TAIPEI (Taiwan News) – A Swiss journalist working for the French language newspaper “Le Temps”was denied a visa to enter China, and was unable to report on the visit of Swiss Federal Councilor and Economics chief Johann Schneider-Ammann to Beijing last week for the Sino-Swiss Economic Forum.
In response to the news that the Swiss journalist, Frederic Koller, would not be allowed access to the Minister’s visit, a Swiss journalist’s union “Impressum” made a statement reprimanding the Chinese government, and also declaring that “Journalists are not idiots.”
Swiss Councilor Johann Schneider-Ammann led a Swiss delegation to Beijing from Sept. 5 through Sept. 9. Before the visit, Chinese authorities rejected the visa request for the “Le Temps” reporter.
The newspaper said that the decision was regrettable, and questioned why the Swiss delegation did not formally protest the rejection of Koller, reports Liberty Times. “Le Temps” regrets the lack of support from the Swiss government regarding the matter.
Koller is reportedly very familiar with Asian affairs, and has been reporting on China and regional issues for over 20 years. The Chinese Foreign Ministry has offered no explanation for denying his visa application.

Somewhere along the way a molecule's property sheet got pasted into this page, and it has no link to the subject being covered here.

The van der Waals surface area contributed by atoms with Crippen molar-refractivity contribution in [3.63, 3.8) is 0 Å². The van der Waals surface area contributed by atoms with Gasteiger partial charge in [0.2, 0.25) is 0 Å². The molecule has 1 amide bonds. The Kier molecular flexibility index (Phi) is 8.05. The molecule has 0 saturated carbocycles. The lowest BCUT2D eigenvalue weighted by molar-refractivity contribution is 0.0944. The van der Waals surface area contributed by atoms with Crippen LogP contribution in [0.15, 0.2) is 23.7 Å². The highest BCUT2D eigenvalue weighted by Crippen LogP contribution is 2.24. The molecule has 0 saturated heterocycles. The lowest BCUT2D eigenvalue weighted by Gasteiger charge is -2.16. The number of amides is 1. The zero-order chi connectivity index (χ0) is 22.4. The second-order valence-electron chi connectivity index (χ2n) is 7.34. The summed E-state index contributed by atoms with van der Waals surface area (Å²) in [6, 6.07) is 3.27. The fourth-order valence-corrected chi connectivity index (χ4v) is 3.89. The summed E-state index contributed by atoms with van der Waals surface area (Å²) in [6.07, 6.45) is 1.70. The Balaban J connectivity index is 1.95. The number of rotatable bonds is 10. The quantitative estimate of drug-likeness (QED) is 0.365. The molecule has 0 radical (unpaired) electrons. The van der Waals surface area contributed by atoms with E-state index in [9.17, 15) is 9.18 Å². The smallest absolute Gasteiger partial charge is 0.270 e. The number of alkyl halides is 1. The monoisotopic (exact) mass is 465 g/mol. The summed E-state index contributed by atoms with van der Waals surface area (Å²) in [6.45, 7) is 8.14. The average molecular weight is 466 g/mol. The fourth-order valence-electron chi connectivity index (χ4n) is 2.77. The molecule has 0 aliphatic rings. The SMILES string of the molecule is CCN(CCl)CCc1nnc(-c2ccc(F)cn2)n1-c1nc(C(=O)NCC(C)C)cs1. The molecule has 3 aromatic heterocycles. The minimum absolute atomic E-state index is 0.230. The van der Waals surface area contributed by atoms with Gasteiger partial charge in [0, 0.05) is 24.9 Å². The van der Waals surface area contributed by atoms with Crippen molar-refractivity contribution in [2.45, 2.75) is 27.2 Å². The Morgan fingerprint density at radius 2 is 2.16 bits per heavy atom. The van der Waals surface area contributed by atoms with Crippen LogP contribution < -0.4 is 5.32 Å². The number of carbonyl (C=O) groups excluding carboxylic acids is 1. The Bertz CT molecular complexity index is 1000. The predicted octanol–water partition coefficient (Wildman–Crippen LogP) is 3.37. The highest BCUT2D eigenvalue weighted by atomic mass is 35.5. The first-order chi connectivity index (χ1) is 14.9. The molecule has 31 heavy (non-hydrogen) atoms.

Impressum released a statement calling the rejection of Koller’s application outrageous, and strongly condemned the tactics China uses to suppress and avoid coverage by the press. The statement said that China should be embarrassed by their own actions.
According to reports from swissinfo.ch, Schneider-Ammann was there to negotiate over unfair policies with regard to joint ventures between Swiss and Chinese companies, and recent fears that China is engaging in a strategic campaign of buying out and taking over domestic Swiss businesses.
Recently, a Japanese journalist with the "Sankei" newspaper was also singled out by Beijing authorities and his access was denied to a recent ministerial-level meeting between Japanese Vice-Foreign Minister Takeo Akiba and Chinese Foreign Minister Wang Yi.
In response, the entire Beijing-based Japanese press corps chose to boycott the meeting.